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Birdology: Adventures with a Pack of Hens, a Peck of Pigeons, Cantankerous Crows, Fierce Falcons, Hip Hop Parrots, Baby Hummingbirds, and One Murderously Big Living Dinosaur (t) Hardcover
"Neverworld Wake" by Marisha Pessl
Read the absorbing new psychological suspense thriller from acclaimed New York Times bestselling author Marisha Pessl. Learn more
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Montgomery gives herself over so wholeheartedly to animals, and other humans who share her passion for creatures both rare and ubiquitous, that her nature chronicles are uniquely radiant. Mammals, from tigers to dolphins, bears, and one very special pig, have been her specialty, but birds have always fascinated her, hence this gathering of stirring avian encounters. Montgomery assists a hummingbird rehabilitator in the delicate raising of two tiny orphans, and meets the “most dangerous bird on earth,” the enormous, razor-clawed cassowary in Australia, one bird whose dinosaur ancestry is blazingly apparent. She also writes from unexpected perspectives about falcons, crows, pigeons, chickens, and parrots, each intriguing tale illustrating one of the “seven essential truths about birds,” and all revealing fresh insights about birds, interspecies communications, and environmental concerns. Inspired equally by all that we share with birds—similarities in intelligence, emotion, language, and music—and all that is mysterious (birds “remain fundamentally wild”), Montgomery expresses profound appreciation for the living web of life in a book that both bird lovers and readers new to bird lore will find evocative, enlightening, and uplifting. --Donna Seaman --This text refers to an out of print or unavailable edition of this title.
“An original, even brilliant, account of seven species of birds—their fundamental strangeness and their strange familiarity….I have learned something from every chapter.” --Living Bird
“[E]vocative, enlightening, and uplifting." –Booklist --This text refers to an out of print or unavailable edition of this title.
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Birdology isn't a natural history of birds or observations of them in the wild. Ironically, most of the birds Montgomery meets live in captivity of some sort, from her chickens (the "Ladies") to hawks used for falconry (only the cassowaries were truly wild birds). In fact, each chapter seems to focus both on a different species of bird and a person who knows it well, such as a pigeon racer or hummingbird vet.
I had mixed feelings about this. Obviously, birds are at their fullest in the wild, and that's where it would really be great to see them. At times, Birdology feels a bit too much like a book about "people and their birds." On the other hand, focusing on these particular birds allows Montgomery to really get to know them well and provide detailed observations. For example, after years of watching her hens in her backyard, she has noticed that certain personality traits are passed from one generation to the next - what we would call culture. Chicken culture - imagine that!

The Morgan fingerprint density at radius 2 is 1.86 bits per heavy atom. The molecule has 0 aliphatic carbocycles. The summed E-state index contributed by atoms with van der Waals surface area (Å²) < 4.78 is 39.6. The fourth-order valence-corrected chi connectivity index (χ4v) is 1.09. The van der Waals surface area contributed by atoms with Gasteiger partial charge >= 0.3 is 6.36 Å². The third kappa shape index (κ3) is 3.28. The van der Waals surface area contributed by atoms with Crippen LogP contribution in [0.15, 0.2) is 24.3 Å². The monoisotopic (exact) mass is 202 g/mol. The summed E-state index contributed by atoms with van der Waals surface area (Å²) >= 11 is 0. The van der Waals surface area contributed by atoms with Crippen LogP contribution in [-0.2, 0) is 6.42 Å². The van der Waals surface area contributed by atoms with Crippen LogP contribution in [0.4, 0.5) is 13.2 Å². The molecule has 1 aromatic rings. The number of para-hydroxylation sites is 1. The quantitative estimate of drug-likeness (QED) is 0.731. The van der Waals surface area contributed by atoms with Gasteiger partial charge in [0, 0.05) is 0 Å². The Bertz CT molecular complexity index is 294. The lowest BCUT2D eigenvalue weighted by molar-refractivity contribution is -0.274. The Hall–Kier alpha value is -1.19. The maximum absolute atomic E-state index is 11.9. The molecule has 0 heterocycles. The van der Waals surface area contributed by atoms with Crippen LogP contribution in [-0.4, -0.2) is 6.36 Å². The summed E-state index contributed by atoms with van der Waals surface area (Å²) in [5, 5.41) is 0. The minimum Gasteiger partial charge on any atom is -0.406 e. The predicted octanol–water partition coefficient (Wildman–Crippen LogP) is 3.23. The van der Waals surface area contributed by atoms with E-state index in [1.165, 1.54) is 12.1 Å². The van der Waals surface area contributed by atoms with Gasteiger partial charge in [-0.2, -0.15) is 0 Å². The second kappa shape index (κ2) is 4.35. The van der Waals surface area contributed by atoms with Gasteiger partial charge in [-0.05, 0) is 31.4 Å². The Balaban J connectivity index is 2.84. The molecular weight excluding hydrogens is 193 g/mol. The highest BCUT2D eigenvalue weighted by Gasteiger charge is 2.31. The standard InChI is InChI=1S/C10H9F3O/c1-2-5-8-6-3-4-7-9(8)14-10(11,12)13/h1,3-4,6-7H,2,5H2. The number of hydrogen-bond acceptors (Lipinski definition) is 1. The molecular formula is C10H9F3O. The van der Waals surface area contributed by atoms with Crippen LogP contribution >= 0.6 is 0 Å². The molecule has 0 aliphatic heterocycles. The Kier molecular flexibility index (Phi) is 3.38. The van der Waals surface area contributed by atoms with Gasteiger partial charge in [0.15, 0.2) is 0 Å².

While Montgomery loves her birds, she resists the temptation to anthropomorphize them. In fact, the best parts of Birdology discuss how birds are different from humans in ways we don't yet fully appreciate. Many birds still have strong instinctual impulses, from the gull chicks who incessantly peck at red objects to the overwhelming urge birds of prey have to hunt (known as "yarak"). She also suggests Alex, the famous African Grey Parrot, had trouble learning some colors because parrot vision recognizes a broader spectrum of colors than does our own.
I do wish Montgomery had chosen more birds to profile, especially when the goal of her book is to give readers some sense of what it means to be a bird. Some of the stories of the more familiar birds have been told in different forms elsewhere. For example, the discussion of Alex the Parrot is also the subject of Alex & Me: How a Scientist and a Parrot Uncovered a Hidden World of Animal Intelligence--and Formed a Deep Bond in the Process. Others birds, such as pigeons and crows, are fascinating if not exotic. It would have been nice for example to have had a chapter on penguins, a very different type of bird, or the great wandering albatrosses (the subject of Carl Safina's wonderful Eye of the Albatross: Visions of Hope and Survival). There are so many types of birds - over 10,000 species - so it's impossible to cover them all, but I definitely felt there was room in the book for a few more.
Reading Birdology, one gets the feeling that it would be really fun to just be Sy Montgomery. Some of the relationships she's had with birds are truly magical. She doesn't just describe the birds, but also tries to share how it felt emotionally to be in the presence of such wonderful animals. I thought it fascinating for example to hear her describe the hawk as master and the human handling it as the servant. For those of us who haven't been able to spend much time with birds, Birdology conveys that sense of wonder.
Note: If you want a straight up natural history of birds, I might suggest David Attenborough's The Life of Birds or Colin Tudge's The Bird: A Natural History of Who Birds Are, Where They Came From, and How They Live. The latter is a bit dry, but comprehensive.